Gerald Tebben

Five Facts

Gerald Tebben

Gerald Tebben, a Coin World columnist for more than 30 years, also contributes to Coin World’s Coin Values and edits the Central States Numismatic Society’s journal, The Centinel. He collects coins that tell stories.

Coin World’s bloggers are not edited by Coin World’s editorial staff and blog posts reflect the views of the individual author.

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The saw-maker’s patterns

For more than a century, odd looking, extra heavy 1795 cents confounded collectors. Everyone knew they were not of the same quality as the 1795 cents produced by the Philadelphia Mint, but no one knew where they came from.

In the 1860s coin dealer Ebenezer Locke Mason Jr. referred to them as Jefferson cents, presumable because the image of Miss Liberty on the front bore a vague resemblance to Thomas Jefferson. He liked the scarce and odd coins so much he even made and sold electrotypes of them – a kind of counterfeit counterfeit.

The mystery was not solved until 1952 when researcher Walter Breen connected several 18th century dots to posit that Philadelphia saw maker John Harper produced the pieces in an attempt to wrest coinage of the nation’s coins from the U.S. Mint.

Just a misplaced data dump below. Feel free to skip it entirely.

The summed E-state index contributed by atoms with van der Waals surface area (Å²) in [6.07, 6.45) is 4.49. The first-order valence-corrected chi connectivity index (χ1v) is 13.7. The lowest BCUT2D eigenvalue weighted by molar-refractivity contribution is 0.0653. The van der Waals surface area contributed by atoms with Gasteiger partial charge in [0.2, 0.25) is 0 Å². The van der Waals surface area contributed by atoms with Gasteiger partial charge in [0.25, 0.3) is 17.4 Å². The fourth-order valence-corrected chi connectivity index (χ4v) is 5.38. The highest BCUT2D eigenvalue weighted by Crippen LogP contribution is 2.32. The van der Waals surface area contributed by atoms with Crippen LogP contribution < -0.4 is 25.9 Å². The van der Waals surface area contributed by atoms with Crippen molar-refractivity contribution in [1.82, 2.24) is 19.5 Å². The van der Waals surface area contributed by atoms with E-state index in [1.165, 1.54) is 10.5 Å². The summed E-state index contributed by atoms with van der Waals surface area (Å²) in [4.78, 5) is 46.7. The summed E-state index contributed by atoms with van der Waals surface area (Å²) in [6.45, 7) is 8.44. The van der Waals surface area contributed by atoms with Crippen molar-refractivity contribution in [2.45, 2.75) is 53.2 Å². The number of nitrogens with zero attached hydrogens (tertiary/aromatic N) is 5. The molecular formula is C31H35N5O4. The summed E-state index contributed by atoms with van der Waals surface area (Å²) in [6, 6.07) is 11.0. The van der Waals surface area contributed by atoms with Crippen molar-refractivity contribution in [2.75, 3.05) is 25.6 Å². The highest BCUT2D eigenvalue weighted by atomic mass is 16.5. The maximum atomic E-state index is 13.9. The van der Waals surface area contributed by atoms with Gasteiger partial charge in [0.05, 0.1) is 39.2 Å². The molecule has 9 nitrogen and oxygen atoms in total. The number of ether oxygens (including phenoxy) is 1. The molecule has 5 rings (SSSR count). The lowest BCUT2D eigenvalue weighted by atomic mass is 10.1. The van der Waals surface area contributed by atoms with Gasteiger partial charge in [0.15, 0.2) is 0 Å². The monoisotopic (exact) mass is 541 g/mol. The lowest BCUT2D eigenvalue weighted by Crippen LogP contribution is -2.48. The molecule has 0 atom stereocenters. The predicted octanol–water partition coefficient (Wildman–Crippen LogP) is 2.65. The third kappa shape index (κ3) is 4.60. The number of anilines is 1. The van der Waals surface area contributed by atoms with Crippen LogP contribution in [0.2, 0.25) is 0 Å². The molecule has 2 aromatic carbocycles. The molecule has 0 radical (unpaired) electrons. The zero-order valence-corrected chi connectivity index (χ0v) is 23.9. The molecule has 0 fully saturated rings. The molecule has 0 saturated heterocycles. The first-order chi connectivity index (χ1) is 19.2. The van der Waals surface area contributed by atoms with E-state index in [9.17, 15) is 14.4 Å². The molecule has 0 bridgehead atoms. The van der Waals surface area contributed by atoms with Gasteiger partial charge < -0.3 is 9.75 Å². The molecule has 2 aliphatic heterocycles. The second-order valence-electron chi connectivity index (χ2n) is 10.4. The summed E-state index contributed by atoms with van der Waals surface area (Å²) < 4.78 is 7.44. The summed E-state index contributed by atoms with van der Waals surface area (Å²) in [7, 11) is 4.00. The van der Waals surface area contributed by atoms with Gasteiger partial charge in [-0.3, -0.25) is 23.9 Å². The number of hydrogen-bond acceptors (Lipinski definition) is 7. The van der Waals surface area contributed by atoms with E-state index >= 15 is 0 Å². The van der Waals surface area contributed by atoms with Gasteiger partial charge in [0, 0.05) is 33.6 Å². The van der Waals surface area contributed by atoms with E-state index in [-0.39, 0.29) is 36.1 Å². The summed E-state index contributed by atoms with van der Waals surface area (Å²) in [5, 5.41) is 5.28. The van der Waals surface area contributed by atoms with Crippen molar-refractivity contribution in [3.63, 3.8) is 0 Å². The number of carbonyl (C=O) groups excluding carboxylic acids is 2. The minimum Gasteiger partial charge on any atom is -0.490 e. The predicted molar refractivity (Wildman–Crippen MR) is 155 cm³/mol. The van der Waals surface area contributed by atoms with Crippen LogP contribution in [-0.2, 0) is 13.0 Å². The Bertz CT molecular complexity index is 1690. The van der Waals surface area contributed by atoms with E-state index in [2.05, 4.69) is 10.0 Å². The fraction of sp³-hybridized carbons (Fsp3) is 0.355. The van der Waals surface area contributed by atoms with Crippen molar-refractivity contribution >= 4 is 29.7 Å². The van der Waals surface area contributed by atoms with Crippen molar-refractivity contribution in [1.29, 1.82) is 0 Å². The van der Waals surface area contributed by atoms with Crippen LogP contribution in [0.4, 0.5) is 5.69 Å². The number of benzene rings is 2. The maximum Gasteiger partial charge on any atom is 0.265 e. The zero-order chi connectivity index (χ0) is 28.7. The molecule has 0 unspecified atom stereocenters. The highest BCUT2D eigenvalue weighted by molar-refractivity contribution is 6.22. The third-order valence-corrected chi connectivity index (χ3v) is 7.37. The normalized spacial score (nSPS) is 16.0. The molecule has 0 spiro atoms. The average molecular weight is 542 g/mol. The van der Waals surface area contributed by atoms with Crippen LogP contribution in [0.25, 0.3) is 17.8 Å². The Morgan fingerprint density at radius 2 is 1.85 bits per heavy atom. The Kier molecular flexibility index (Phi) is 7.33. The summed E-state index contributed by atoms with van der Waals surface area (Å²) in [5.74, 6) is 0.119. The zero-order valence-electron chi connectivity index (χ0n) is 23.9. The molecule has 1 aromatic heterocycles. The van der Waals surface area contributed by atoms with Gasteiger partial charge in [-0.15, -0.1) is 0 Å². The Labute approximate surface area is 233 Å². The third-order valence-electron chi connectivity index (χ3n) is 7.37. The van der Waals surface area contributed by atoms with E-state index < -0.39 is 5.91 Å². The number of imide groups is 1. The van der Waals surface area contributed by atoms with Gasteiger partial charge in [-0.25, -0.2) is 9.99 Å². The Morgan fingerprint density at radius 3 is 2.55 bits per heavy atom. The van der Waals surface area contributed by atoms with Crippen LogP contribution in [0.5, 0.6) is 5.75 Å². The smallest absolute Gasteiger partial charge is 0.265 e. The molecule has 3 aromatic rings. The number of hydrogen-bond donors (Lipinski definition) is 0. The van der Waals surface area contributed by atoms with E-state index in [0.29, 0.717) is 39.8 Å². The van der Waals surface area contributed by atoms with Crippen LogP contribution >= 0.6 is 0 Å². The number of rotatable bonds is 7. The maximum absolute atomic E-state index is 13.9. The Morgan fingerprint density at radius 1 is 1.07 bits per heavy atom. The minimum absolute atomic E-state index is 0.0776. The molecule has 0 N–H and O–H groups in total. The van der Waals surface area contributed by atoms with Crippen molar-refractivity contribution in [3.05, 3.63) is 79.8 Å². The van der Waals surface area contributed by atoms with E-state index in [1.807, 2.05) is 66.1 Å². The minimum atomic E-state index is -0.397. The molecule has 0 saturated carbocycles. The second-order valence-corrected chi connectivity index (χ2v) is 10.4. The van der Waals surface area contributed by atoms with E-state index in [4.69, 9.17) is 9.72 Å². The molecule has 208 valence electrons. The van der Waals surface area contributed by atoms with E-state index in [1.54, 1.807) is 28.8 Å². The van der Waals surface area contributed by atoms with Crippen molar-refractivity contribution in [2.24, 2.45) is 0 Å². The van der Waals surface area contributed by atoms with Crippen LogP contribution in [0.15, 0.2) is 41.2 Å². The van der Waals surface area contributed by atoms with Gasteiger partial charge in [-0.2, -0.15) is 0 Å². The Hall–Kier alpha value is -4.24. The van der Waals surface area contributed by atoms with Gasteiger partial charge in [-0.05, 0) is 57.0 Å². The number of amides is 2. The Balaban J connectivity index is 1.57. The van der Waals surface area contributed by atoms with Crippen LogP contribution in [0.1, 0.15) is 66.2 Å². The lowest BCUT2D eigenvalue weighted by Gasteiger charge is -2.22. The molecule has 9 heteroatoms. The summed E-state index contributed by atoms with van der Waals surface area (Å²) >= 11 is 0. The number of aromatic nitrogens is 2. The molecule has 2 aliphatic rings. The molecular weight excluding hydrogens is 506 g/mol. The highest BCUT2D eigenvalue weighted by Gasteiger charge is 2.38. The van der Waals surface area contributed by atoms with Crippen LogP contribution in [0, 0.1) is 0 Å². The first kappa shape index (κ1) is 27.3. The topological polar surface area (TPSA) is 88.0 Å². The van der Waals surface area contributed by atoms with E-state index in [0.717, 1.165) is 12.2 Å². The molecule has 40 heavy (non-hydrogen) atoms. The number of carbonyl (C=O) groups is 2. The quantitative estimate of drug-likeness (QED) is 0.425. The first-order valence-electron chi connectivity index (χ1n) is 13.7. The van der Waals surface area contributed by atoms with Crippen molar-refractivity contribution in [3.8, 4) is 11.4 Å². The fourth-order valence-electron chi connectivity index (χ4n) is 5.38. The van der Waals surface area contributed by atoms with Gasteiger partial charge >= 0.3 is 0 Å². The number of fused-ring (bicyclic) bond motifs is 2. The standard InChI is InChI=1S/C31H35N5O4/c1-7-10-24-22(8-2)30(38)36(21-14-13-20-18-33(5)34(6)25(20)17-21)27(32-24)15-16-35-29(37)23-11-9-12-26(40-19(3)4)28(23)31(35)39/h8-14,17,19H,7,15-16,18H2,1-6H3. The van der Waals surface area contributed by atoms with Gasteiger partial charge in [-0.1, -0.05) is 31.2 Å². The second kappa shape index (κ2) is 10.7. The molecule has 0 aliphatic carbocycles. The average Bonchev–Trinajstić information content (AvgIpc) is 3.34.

The coins, Breen wrote in his Complete Encyclopedia of U.S. and Colonial Coins, “are obviously not productions of the federal Mint, but which are too heavy to have been a practical exercise in counterfeiting.”

In 1795, Congress held hearings of the possibility of replacing the inefficient and expensive government mint with a private one. Harper, who provided equipment to the Mint and who had been involved with the private minting of state coinage, testified in February that he could do the job and produced his own coins to show the congressmen.

At the hearing, several congressmen bought examples of the coin from Harper, giving them a semi-official status.

Mint Director Elias Boudinot, concerned about the possible nefarious use of the dies, confiscated them and reimbursed Harper the $100 value of the dies.

Writing on the PCGS CoinFacts site, Ron Guth notes, “Harper intended to mimic the designs on 1795 Liberty Cap Cents, but his skill was as a machinist, not as a die-cutter. Thus, his attempts at replicating the designs, though admirable, were clearly different and off the mark.”

Today, about 30 Jefferson head cents are known, all well circulated. The finest grades just Very Fine. One sold for $184,000 in 2012.

 

Next: A genuine counterfeit

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